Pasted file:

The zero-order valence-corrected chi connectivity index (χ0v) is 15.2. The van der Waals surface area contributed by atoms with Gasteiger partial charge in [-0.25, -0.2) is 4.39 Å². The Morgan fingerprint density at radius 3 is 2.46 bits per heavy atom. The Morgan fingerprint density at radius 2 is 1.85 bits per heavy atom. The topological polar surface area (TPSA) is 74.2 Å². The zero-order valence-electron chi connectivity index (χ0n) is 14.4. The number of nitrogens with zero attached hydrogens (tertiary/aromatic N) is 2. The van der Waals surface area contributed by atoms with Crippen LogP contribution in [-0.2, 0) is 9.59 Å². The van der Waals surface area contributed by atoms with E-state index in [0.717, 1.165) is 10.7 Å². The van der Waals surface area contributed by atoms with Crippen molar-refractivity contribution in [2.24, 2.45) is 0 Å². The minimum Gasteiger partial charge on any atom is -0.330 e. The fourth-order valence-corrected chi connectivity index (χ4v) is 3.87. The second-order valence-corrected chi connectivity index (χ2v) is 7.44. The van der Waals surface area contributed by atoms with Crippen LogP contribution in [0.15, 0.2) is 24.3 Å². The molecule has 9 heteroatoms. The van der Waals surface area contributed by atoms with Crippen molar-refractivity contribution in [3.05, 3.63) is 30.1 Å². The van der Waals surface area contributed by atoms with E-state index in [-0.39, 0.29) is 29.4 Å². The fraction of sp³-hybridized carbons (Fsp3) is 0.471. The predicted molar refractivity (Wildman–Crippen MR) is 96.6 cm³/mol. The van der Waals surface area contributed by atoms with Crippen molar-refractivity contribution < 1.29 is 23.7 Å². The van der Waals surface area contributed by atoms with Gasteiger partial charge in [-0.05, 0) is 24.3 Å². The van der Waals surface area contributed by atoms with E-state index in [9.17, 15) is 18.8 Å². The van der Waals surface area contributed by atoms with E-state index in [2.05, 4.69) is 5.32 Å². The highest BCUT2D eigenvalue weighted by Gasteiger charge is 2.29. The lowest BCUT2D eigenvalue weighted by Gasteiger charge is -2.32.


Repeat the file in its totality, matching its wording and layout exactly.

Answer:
The zero-order valence-corrected chi connectivity index (χ0v) is 15.2. The van der Waals surface area contributed by atoms with Gasteiger partial charge in [-0.25, -0.2) is 4.39 Å². The Morgan fingerprint density at radius 3 is 2.46 bits per heavy atom. The Morgan fingerprint density at radius 2 is 1.85 bits per heavy atom. The topological polar surface area (TPSA) is 74.2 Å². The zero-order valence-electron chi connectivity index (χ0n) is 14.4. The number of nitrogens with zero attached hydrogens (tertiary/aromatic N) is 2. The van der Waals surface area contributed by atoms with Crippen LogP contribution in [-0.2, 0) is 9.59 Å². The van der Waals surface area contributed by atoms with E-state index in [0.717, 1.165) is 10.7 Å². The van der Waals surface area contributed by atoms with Crippen molar-refractivity contribution in [2.24, 2.45) is 0 Å². The minimum Gasteiger partial charge on any atom is -0.330 e. The fourth-order valence-corrected chi connectivity index (χ4v) is 3.87. The second-order valence-corrected chi connectivity index (χ2v) is 7.44. The van der Waals surface area contributed by atoms with Crippen LogP contribution in [0.15, 0.2) is 24.3 Å². The molecule has 9 heteroatoms. The van der Waals surface area contributed by atoms with Crippen molar-refractivity contribution in [3.05, 3.63) is 30.1 Å². The van der Waals surface area contributed by atoms with E-state index in [-0.39, 0.29) is 29.4 Å². The fraction of sp³-hybridized carbons (Fsp3) is 0.471. The predicted molar refractivity (Wildman–Crippen MR) is 96.6 cm³/mol. The van der Waals surface area contributed by atoms with Crippen molar-refractivity contribution < 1.29 is 23.7 Å². The van der Waals surface area contributed by atoms with Gasteiger partial charge in [-0.05, 0) is 24.3 Å². The van der Waals surface area contributed by atoms with E-state index in [9.17, 15) is 18.8 Å². The van der Waals surface area contributed by atoms with E-state index in [2.05, 4.69) is 5.32 Å². The highest BCUT2D eigenvalue weighted by Gasteiger charge is 2.29. The lowest BCUT2D eigenvalue weighted by Gasteiger charge is -2.32.